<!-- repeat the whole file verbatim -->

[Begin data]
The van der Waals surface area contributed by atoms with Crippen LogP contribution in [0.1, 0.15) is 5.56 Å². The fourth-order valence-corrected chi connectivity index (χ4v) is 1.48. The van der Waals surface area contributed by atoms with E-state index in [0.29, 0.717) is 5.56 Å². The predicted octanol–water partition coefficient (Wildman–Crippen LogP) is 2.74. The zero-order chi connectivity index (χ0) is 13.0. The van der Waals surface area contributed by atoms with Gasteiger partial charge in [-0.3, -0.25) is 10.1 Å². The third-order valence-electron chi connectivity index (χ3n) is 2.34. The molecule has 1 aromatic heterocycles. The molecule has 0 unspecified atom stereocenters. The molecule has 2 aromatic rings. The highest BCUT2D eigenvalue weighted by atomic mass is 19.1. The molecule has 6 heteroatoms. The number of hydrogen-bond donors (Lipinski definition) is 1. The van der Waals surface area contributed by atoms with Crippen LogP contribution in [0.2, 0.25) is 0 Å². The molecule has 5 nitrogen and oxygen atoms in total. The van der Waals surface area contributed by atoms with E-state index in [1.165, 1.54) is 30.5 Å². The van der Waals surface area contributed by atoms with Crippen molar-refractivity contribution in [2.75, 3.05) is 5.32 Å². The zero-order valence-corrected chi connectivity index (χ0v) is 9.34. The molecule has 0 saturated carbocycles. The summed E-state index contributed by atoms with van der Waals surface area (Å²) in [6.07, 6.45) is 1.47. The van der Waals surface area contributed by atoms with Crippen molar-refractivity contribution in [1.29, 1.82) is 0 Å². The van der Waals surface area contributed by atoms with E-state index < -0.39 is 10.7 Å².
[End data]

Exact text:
The van der Waals surface area contributed by atoms with Crippen LogP contribution in [0.1, 0.15) is 5.56 Å². The fourth-order valence-corrected chi connectivity index (χ4v) is 1.48. The van der Waals surface area contributed by atoms with E-state index in [0.29, 0.717) is 5.56 Å². The predicted octanol–water partition coefficient (Wildman–Crippen LogP) is 2.74. The zero-order chi connectivity index (χ0) is 13.0. The van der Waals surface area contributed by atoms with Gasteiger partial charge in [-0.3, -0.25) is 10.1 Å². The third-order valence-electron chi connectivity index (χ3n) is 2.34. The molecule has 1 aromatic heterocycles. The molecule has 0 unspecified atom stereocenters. The molecule has 2 aromatic rings. The highest BCUT2D eigenvalue weighted by atomic mass is 19.1. The molecule has 6 heteroatoms. The number of hydrogen-bond donors (Lipinski definition) is 1. The van der Waals surface area contributed by atoms with Crippen LogP contribution in [0.2, 0.25) is 0 Å². The molecule has 5 nitrogen and oxygen atoms in total. The van der Waals surface area contributed by atoms with E-state index in [1.165, 1.54) is 30.5 Å². The van der Waals surface area contributed by atoms with Crippen molar-refractivity contribution in [2.75, 3.05) is 5.32 Å². The zero-order valence-corrected chi connectivity index (χ0v) is 9.34. The molecule has 0 saturated carbocycles. The summed E-state index contributed by atoms with van der Waals surface area (Å²) in [6.07, 6.45) is 1.47. The van der Waals surface area contributed by atoms with Crippen molar-refractivity contribution in [1.29, 1.82) is 0 Å². The van der Waals surface area contributed by atoms with E-state index < -0.39 is 10.7 Å².